I’ve long thought that the last truly acceptable US president was Warren G. Harding. He was virtually the last president not to have committed American forces to a new war. On the contrary, President Harding pulled US troops out of Russia, where his predecessor Woodrow Wilson had sent them to fight alongside the anti-Bolshevik forces. He negotiated a peace with Germany separate from the Versailles treaty and free from that document’s vengeful anti-German provisions and its dangerously open-ended entanglement with the League of Nations. He concluded the Washington Naval Convention, an agreement which staved off the kind of arms race at sea that had led to the First World War. And while most other president’s have treated the other countries in the western hemisphere with barely disguised contempt, a habit which made it possible for Woodrow Wilson actually to say of his 1913 incursions into Mexico that he was going to use the US military to “teach the Latin American republics to elect good men,” Harding showed genuine respect for his countries neighbors. In a 1920 campaign speech, he denounced Wilson’s intervention in Haiti, saying:
Practically all we know is that thousands of native Haitians have been killed by American Marines, and that many of our own gallant men have sacrificed their lives at the behest of an Executive department in order to establish laws drafted by the Assistant Secretary of the Navy. … I will not empower an Assistant Secretary of the Navy to draft a constitution for helpless neighbors in the West Indies and jam it down their throats at the point of bayonets borne by US Marines.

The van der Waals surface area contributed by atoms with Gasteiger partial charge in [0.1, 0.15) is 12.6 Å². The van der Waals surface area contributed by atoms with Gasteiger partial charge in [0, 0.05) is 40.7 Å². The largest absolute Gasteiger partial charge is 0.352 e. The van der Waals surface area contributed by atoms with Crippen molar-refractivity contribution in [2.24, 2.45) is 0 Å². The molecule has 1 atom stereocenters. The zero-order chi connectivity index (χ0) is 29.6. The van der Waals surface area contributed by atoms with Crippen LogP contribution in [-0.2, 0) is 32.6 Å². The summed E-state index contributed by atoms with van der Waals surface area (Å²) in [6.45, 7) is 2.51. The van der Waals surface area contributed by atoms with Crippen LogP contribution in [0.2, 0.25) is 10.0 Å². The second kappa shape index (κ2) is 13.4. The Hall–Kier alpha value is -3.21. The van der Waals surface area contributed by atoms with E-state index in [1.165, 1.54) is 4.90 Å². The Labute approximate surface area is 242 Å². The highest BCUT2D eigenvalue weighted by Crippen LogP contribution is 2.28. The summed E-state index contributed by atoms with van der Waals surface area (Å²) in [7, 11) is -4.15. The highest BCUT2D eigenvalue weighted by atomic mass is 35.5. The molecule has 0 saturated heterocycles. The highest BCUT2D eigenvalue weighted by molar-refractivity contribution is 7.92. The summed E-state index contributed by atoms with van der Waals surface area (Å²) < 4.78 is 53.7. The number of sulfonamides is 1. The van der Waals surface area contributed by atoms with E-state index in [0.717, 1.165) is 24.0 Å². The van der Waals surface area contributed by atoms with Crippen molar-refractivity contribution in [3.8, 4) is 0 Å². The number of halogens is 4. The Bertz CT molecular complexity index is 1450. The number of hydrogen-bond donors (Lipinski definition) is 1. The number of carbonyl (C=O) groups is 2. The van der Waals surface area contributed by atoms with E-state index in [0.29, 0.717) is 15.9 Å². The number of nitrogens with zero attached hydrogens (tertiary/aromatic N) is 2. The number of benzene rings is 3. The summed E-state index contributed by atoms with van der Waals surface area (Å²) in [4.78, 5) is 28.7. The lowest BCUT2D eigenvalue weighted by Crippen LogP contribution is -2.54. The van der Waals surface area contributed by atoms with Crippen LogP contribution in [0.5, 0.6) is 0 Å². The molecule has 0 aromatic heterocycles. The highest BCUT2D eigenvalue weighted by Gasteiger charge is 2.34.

The Assistant Secretary of the Navy in question was at that time also the Democratic Vice Presidential nominee. This official had publicly said that “The facts are that I wrote the Haitian Constitution myself, and if I do say it, I think it’s a pretty good constitution.” The man’s name? Franklin Delano Roosevelt. As president, FDR would speak of a “Good Neighbor Policy” toward the other states in the Americas, but as a party to the invasion and occupation of Haiti during the Wilson administration he was rather less entitled to be called a “good neighbor” than was Harding.
Harding’s peaceful record in foreign policy was matched by his concern for liberty at home. Unlike most of his successors, Harding did not increase the number of grounds on which Americans could be imprisoned; on the contrary, he released the political prisoners Woodrow Wilson’s administration had locked up during the First World War and the subsequent First Red Scare. He even invited the most famous of these prisoners, Socialist leader Eugene V. Debs, to have Christmas dinner with him at the White House.